It is a well-established rule that, where an ordinary pecuniary legacy is given to a legatee, but for any reason the legacy is not paid over to the legatee at the expiration of the executor’s year, that legatee is entitled to have interest on the amount of his legacy from the end of the executor’s year up to the date of payment. The reason for that rule is quite plain. Where the estate is sufficient to pay the whole of the legacies in full, and there is a residue, it is obviously unjust that the residuary legatees, who are entitled to nothing until the legacies are paid, should have the benefit of the delay in paying the legacies by getting any interest which the money has been earning in the meantime, and therefore it is obviously just that the legatees, when they come to get their legacies, should get the interest on the legacies which the money would have earned for them if the legacies had been paid over to them, and which the residuary legatees are not entitled to at all. [underlining for emphasis]
Therefore, from a strict interpretation of the executor’s year, and its surrounding case law, interest should accrue a year from the date of the testator’s death or (in the case of an administration) within a year of the date of the grant of probate, regardless of any statutorily-mandated waiting periods. However, because the executor’s year has emerged from the requirement that an executor act reasonably, and indeed may have arisen, in part, to give executors a protective cushion in which to administer estates, it is arguably unreasonable to interpret the executor’s year as an ironclad and inflexible requirement. Clearly, there may be any number of circumstances which could permit an executor, acting in a timely and competent manner, or residuary beneficiary to argue that one year is insufficient to discharge pre-distribution duties. It should also be noted that the executor’s year is a century-old construct, which evolved during a far less commercially complex time. Given the reality of multi-jurisdictional issues, institutional requirements for release of documents and assets, as well as numerous statutory requirements related to estate administration, it may be possible to argue that the executor’s year is somewhat archaic. However, the rationale in the Oldfield Estate appears to be based upon the unfairness to the specific legatee and not so much concerned with executorial delay per se. The best guidance for an executor is to act in a timely manner, documenting all material steps, so as to be able to justify reasonable performance during the administration of an estate.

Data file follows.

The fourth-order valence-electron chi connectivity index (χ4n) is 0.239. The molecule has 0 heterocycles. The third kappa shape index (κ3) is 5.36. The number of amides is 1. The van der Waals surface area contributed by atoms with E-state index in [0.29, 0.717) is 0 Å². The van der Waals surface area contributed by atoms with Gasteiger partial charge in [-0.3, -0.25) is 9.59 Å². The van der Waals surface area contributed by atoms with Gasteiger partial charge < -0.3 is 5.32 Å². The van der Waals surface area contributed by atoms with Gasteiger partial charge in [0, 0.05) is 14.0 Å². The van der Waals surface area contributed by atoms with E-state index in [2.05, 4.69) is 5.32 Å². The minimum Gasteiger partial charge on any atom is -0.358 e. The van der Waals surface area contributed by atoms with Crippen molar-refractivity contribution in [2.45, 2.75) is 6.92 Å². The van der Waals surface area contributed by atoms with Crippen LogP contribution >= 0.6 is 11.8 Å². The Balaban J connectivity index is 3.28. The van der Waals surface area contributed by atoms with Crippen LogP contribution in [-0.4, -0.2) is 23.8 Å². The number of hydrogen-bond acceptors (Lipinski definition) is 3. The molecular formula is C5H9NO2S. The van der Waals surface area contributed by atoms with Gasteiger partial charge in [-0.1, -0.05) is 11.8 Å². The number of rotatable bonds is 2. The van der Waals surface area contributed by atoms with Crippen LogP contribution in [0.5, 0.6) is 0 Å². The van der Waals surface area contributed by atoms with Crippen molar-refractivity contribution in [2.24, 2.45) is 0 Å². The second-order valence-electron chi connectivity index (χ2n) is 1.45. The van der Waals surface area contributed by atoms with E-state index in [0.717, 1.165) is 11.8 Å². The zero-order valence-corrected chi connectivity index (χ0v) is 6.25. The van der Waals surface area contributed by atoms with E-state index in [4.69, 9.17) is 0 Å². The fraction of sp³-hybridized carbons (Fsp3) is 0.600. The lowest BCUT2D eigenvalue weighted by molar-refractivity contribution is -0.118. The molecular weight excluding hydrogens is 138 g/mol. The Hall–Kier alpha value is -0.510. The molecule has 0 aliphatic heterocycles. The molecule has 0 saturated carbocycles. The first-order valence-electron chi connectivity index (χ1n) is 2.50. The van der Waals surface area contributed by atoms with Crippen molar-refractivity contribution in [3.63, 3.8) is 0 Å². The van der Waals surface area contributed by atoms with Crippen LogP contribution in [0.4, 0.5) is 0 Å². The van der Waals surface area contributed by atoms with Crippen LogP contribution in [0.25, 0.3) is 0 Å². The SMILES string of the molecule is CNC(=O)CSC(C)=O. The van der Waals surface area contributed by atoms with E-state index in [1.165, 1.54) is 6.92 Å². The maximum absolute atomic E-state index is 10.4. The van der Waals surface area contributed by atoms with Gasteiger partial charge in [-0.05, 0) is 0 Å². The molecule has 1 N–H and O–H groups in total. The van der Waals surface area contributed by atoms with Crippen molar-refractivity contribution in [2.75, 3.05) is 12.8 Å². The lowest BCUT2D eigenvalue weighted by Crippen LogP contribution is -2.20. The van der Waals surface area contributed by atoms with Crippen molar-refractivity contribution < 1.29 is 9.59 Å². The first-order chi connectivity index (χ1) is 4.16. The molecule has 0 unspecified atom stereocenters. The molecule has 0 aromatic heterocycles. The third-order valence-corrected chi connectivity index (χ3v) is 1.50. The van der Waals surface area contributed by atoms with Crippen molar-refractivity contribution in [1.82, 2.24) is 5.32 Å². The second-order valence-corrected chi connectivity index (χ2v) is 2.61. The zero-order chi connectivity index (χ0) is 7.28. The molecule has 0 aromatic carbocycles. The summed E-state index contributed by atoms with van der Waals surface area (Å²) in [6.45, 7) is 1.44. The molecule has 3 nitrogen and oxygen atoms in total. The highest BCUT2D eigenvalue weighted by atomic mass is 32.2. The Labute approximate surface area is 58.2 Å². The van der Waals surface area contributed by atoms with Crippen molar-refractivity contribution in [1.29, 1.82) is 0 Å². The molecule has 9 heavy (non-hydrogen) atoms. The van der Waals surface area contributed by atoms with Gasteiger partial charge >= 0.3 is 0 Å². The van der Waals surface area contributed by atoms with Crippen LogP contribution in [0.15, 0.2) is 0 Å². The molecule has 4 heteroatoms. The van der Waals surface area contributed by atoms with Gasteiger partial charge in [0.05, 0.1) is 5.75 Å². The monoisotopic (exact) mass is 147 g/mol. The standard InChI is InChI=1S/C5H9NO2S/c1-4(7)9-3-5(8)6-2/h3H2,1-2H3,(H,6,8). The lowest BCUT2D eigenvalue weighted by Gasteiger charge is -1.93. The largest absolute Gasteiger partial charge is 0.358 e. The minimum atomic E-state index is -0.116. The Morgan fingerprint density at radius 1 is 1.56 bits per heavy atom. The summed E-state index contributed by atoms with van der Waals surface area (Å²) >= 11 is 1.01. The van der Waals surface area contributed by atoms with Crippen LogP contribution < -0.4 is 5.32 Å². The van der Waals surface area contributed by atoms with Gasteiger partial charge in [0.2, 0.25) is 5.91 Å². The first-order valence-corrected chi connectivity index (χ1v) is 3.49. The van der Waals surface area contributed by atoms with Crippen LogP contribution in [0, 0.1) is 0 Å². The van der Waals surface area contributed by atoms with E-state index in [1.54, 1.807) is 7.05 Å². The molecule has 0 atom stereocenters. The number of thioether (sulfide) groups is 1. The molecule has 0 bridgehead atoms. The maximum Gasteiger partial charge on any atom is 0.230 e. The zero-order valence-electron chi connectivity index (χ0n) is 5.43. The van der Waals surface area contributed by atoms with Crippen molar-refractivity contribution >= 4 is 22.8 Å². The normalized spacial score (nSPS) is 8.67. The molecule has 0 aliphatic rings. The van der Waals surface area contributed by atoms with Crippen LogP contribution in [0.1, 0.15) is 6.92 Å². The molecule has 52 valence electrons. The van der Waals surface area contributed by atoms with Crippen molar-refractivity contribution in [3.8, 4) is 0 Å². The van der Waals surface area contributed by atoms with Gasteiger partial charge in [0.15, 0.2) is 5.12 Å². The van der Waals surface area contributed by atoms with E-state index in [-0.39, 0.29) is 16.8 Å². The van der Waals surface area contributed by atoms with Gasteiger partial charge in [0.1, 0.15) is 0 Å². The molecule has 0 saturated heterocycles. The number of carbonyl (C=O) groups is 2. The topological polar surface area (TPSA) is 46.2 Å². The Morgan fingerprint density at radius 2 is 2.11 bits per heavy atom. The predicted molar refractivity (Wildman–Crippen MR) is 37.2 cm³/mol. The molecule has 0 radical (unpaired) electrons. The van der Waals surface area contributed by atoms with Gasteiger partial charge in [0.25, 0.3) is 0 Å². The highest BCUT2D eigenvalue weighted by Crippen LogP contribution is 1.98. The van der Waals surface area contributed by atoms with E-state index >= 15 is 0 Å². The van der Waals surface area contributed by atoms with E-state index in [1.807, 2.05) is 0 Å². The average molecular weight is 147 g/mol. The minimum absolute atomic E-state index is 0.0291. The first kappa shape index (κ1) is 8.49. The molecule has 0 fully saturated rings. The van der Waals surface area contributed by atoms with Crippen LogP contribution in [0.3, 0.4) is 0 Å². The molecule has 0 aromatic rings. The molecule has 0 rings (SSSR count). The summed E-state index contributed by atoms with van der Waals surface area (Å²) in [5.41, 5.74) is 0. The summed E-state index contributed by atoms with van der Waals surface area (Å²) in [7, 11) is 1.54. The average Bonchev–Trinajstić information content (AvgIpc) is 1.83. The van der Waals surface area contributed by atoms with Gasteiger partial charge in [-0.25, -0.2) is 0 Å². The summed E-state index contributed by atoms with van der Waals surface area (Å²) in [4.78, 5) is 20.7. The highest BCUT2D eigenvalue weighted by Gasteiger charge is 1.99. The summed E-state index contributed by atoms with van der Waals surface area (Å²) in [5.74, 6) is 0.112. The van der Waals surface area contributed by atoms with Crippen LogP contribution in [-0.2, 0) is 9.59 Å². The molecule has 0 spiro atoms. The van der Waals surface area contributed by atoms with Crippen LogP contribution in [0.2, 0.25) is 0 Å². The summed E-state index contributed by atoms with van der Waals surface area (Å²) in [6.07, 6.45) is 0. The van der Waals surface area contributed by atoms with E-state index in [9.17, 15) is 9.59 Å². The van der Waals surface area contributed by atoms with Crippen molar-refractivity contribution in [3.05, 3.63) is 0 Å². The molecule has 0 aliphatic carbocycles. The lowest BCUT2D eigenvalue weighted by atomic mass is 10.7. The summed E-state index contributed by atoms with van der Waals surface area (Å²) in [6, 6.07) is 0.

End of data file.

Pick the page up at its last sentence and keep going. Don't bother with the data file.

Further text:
With respect to WESA’s statutory waiting period of 210 days, or longer in the event of a proceeding, it is arguably inequitable not to postpone the executor’s year. Having said this, there are certain aspects of estate administration, short of distribution, that must be attended to, and an executor must be aware of these non-distribution requirements. Arguably, the executor’s year should commence after the expiry of any statutory waiting periods. However, if an executor puts his estate administration duties on the “shelf” during this time, there could be a compelling argument for interest on pecuniary legacies arising from the Executor’s imprudence.